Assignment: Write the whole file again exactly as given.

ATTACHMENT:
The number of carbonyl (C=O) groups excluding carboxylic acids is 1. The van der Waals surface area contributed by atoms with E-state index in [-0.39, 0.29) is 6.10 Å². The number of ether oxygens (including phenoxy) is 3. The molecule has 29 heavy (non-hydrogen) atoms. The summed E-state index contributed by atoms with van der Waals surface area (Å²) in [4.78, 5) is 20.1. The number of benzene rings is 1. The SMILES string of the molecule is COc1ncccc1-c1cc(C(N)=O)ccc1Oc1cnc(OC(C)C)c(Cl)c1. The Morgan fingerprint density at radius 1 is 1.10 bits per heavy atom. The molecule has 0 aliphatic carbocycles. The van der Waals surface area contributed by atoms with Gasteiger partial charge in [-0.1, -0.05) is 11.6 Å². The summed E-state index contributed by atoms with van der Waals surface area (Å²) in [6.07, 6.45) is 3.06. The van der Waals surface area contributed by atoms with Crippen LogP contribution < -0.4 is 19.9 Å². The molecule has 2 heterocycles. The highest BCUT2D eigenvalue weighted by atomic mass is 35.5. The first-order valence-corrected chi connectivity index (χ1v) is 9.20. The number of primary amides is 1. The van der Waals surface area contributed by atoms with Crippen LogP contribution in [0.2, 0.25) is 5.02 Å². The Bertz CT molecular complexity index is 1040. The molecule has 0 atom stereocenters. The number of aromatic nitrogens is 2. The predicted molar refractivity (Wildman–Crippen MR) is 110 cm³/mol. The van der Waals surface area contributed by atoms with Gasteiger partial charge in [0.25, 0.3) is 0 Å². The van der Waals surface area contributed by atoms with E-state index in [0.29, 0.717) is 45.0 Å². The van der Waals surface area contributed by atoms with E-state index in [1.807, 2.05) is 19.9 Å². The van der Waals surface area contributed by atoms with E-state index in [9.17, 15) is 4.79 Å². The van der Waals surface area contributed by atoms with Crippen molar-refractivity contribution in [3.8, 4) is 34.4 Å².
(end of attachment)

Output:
The number of carbonyl (C=O) groups excluding carboxylic acids is 1. The van der Waals surface area contributed by atoms with E-state index in [-0.39, 0.29) is 6.10 Å². The number of ether oxygens (including phenoxy) is 3. The molecule has 29 heavy (non-hydrogen) atoms. The summed E-state index contributed by atoms with van der Waals surface area (Å²) in [4.78, 5) is 20.1. The number of benzene rings is 1. The SMILES string of the molecule is COc1ncccc1-c1cc(C(N)=O)ccc1Oc1cnc(OC(C)C)c(Cl)c1. The Morgan fingerprint density at radius 1 is 1.10 bits per heavy atom. The molecule has 0 aliphatic carbocycles. The van der Waals surface area contributed by atoms with Gasteiger partial charge in [-0.1, -0.05) is 11.6 Å². The summed E-state index contributed by atoms with van der Waals surface area (Å²) in [6.07, 6.45) is 3.06. The van der Waals surface area contributed by atoms with Crippen LogP contribution < -0.4 is 19.9 Å². The molecule has 2 heterocycles. The highest BCUT2D eigenvalue weighted by atomic mass is 35.5. The first-order valence-corrected chi connectivity index (χ1v) is 9.20. The number of primary amides is 1. The van der Waals surface area contributed by atoms with Crippen LogP contribution in [0.2, 0.25) is 5.02 Å². The Bertz CT molecular complexity index is 1040. The molecule has 0 atom stereocenters. The number of aromatic nitrogens is 2. The predicted molar refractivity (Wildman–Crippen MR) is 110 cm³/mol. The van der Waals surface area contributed by atoms with Gasteiger partial charge in [0.25, 0.3) is 0 Å². The van der Waals surface area contributed by atoms with E-state index in [0.29, 0.717) is 45.0 Å². The van der Waals surface area contributed by atoms with E-state index in [1.807, 2.05) is 19.9 Å². The van der Waals surface area contributed by atoms with E-state index in [9.17, 15) is 4.79 Å². The van der Waals surface area contributed by atoms with Crippen molar-refractivity contribution in [3.8, 4) is 34.4 Å².